Obama fake birth certificate Britney Spears' nude pics
Over the years I’ve been engaged to judge headline competitions involving other publications, and it is almost always dispiriting. You riffle through a sheaf of samples of what the publications consider their best work, only to discover obvious puns and plays on advertising slogans.
My long-suffering colleague Phillip Blanchard encountered just that phenomenon, commenting on it earlier today on Facebook:
The winner of a major newspaper's internal headline award -- we're not saying who -- “‘bowled over’ the judges with her ability to transform the pun into literary metaphor. ‘Snappy,’ ‘sophisticated’ and ‘layered’ were some of the adjectives used to describe gems such as ‘Claire buoyant’ on a profile of actress Claire Daines; ‘Toto recall’ on a spate of ‘Wizard of Oz’-themed movie projects; and ‘Do fence me in,’ about a Texas museum dedicated to barbed wire.”
Punning on people’s names is childish, associating Toto with The Wizard of Oz is likely the first association that came into the headline writer’s mind (Always be suspicious of your first idea), and “Do fence me in”? Puh-leese.*
In a recent article in The Atlantic, David Wheeler bemoaned and deplored the death of the witty headline in the age of Search Engine Optimization. (For you civilians, that means writing the kind of headline that will be noticed by Google algorithms and put your story high among the search results.) He should know better, because the pathetic examples Mr. Blanchard quotes are just the sort of fancied wit you typically get.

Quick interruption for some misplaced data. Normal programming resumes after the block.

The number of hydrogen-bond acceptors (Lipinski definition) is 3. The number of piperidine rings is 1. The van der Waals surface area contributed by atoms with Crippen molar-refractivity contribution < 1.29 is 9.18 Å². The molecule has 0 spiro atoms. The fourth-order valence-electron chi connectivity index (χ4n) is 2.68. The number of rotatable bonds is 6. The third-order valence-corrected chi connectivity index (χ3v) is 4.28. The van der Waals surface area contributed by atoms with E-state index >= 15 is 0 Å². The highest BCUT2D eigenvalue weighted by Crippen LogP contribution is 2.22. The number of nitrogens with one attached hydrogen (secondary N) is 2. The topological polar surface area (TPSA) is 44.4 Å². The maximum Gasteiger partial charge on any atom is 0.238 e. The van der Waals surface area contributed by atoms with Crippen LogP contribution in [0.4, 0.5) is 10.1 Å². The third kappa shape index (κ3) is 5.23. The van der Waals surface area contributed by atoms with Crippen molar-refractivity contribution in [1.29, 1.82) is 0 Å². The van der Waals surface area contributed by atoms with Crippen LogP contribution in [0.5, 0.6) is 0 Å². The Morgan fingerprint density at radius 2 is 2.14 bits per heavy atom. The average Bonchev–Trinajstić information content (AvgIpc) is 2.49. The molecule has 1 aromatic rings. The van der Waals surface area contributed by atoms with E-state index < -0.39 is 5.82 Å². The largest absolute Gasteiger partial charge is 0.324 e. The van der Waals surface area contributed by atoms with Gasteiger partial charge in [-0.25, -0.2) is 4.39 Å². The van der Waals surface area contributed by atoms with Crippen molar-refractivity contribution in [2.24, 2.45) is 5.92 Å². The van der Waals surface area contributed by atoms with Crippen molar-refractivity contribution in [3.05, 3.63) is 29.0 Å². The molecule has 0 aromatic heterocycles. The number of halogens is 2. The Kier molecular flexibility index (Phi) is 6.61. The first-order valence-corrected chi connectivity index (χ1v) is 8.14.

There is a reason for SEO headlines, and it is a good one. Print headlines come with a context. They are on a page, often with an accompanying photo and a secondary headline that establish that context. That’s is where a clever headline, if it is genuinely clever, has an impact. But increasingly the people who come to your article electronically are not doing so from a home page. They are discovering your work through a search engine or a link from another page. That means the six to eight or so words in your main headline are bare, without context, and your wit is unlikely to ignite.
The best SEO headline is a straightforward, clear, factual, informative headline.** There was a time early on when people writing headlines for electronic publication would just fling a handful of keywords at the top of the page to draw the attention of Google or Yahoo. The headline on this post is one such example. The search engines got wise to that and started to filter that stuff out. Headlines are still written for human readers, not for robots, and intelligibility is not a quality to scorn.
*I do not come before you as one without sin. My first citation for a headline, in an in-house memo at The Cincinnati Enquirer in 1980, was for “Bakery break-in yields no dough.” And once, in an article for The Sun on the enduring popularity of the Malayan dagger, I wrote, “A kris is still a kris.” All have fallen short, &c., &c.
**A reader, responding to a previous remark advocating SEO headlines, pointed out that I don’t write them for these blog posts. Such is my whim.